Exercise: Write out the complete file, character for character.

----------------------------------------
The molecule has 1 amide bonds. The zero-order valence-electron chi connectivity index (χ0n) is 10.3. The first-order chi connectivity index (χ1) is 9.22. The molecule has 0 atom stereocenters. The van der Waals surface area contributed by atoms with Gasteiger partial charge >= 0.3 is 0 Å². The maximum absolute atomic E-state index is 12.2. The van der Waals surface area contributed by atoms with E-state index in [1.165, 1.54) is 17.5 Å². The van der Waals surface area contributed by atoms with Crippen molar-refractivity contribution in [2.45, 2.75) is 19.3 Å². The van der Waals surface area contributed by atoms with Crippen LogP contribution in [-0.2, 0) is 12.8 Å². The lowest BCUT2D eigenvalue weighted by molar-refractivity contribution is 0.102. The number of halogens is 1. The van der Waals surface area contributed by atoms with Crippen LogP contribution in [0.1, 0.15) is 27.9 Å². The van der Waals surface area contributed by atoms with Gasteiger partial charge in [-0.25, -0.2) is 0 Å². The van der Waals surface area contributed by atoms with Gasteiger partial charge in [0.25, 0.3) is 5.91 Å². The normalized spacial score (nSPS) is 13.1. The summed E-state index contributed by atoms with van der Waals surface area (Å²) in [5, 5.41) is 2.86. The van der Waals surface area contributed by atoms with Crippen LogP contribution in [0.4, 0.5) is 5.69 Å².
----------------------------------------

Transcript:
The molecule has 1 amide bonds. The zero-order valence-electron chi connectivity index (χ0n) is 10.3. The first-order chi connectivity index (χ1) is 9.22. The molecule has 0 atom stereocenters. The van der Waals surface area contributed by atoms with Gasteiger partial charge >= 0.3 is 0 Å². The maximum absolute atomic E-state index is 12.2. The van der Waals surface area contributed by atoms with E-state index in [1.165, 1.54) is 17.5 Å². The van der Waals surface area contributed by atoms with Crippen molar-refractivity contribution in [2.45, 2.75) is 19.3 Å². The van der Waals surface area contributed by atoms with Crippen LogP contribution in [-0.2, 0) is 12.8 Å². The lowest BCUT2D eigenvalue weighted by molar-refractivity contribution is 0.102. The number of halogens is 1. The van der Waals surface area contributed by atoms with Crippen LogP contribution in [0.1, 0.15) is 27.9 Å². The van der Waals surface area contributed by atoms with Gasteiger partial charge in [-0.25, -0.2) is 0 Å². The van der Waals surface area contributed by atoms with Gasteiger partial charge in [0.25, 0.3) is 5.91 Å². The normalized spacial score (nSPS) is 13.1. The summed E-state index contributed by atoms with van der Waals surface area (Å²) in [5, 5.41) is 2.86. The van der Waals surface area contributed by atoms with Crippen LogP contribution in [0.4, 0.5) is 5.69 Å².